Scotland is fast becoming a globally competitive games development hub.
That’s according to Scottish Development International, an international arm of the Scottish Government, which is charged with attracting inward investment to the country while helping to promote its local studios’ interests globally.
“To that aim we have 23 offices around the world, and we run various missions and exhibitions, GDC being an example of one of the biggest,” said Mike Shiel (pictured), head of Creative Industries at Scottish Development International.
“At this year’s GDC we’ll have 18 companies and two universities represented at our stand.
"Then there’s our Talent Scotland initiative, which offers a database of people locally and internationally who wish to work in Scotland, including a lot of people in the creative industries and video games development.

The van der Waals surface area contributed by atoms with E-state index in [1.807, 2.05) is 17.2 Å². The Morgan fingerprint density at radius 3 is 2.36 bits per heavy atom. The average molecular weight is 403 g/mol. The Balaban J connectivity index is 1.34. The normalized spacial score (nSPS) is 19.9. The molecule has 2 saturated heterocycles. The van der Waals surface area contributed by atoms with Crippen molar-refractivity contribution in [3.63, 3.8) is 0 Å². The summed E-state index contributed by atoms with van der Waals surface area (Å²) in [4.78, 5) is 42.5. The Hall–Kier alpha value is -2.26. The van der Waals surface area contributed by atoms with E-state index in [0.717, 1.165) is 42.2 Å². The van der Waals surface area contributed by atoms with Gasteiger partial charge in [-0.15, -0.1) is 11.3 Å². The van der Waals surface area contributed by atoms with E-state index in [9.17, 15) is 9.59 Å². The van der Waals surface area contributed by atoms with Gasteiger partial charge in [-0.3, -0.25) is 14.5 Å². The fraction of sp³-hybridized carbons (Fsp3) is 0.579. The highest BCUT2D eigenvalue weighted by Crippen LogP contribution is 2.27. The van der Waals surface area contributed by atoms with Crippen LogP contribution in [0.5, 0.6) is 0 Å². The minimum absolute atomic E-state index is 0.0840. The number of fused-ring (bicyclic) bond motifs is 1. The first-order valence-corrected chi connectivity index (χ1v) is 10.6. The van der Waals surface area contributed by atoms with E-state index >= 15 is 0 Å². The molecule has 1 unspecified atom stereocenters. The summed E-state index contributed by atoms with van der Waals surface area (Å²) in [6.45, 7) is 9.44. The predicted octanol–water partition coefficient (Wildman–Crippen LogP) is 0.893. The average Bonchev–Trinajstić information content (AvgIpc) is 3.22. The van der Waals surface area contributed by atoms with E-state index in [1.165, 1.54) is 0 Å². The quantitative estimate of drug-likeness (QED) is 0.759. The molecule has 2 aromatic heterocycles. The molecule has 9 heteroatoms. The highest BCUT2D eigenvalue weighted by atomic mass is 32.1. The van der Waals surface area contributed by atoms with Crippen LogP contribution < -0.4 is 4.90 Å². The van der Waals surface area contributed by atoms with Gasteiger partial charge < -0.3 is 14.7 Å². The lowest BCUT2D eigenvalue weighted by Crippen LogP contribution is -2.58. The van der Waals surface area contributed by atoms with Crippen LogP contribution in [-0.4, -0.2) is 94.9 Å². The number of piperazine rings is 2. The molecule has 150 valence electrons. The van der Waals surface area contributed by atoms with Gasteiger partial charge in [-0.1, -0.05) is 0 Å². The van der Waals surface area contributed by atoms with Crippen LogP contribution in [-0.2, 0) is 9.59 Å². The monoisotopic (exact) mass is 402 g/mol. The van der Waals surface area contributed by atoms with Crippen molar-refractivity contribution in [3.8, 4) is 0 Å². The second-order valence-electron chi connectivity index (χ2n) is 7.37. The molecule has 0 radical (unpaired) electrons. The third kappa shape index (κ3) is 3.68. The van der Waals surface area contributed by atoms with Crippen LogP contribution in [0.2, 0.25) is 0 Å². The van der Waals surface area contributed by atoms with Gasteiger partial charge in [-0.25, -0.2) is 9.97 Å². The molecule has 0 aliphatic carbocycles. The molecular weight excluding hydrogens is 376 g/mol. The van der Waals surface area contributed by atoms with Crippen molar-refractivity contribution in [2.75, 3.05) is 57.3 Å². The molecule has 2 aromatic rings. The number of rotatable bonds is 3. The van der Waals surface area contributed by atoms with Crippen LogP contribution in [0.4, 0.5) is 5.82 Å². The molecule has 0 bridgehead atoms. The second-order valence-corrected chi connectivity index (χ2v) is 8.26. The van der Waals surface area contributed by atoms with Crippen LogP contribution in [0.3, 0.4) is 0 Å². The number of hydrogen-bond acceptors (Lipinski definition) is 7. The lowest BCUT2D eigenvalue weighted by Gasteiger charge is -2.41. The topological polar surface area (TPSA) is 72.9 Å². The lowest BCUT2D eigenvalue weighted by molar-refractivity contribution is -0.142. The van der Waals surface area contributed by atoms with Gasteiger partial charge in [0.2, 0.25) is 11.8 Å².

“Scotland has a long history in creative innovations and that has set it up well to emerge as one of the world’s most important games hubs. This is where world leading games development is done.”
Shiel also highlighted Scotland’s communications infrastructure as a reason for company’s globally to consider the country as a destination for data centres for cloud gaming.
He pointed to the likes of Abertay University’s on-going Prototype Fund as evidence of the high levels of investment in the region for start-ups looking for a home for their business.
Also in the SDI’s toolbox are region specific initiatives like The Creative Clyde project.
Along with other gaming industry clusters such as Dundee, the organisation says this demonstrate in a ‘very tangible way’ Scotland’s track record in – and commitment to – supporting the growth of the sector.
“Alongside this, the future success of the Creative Clyde project in Glasgow depends to a large extent on SDI’s proven ability to attract foreign direct investment, it’s a real partnership," said Shiel.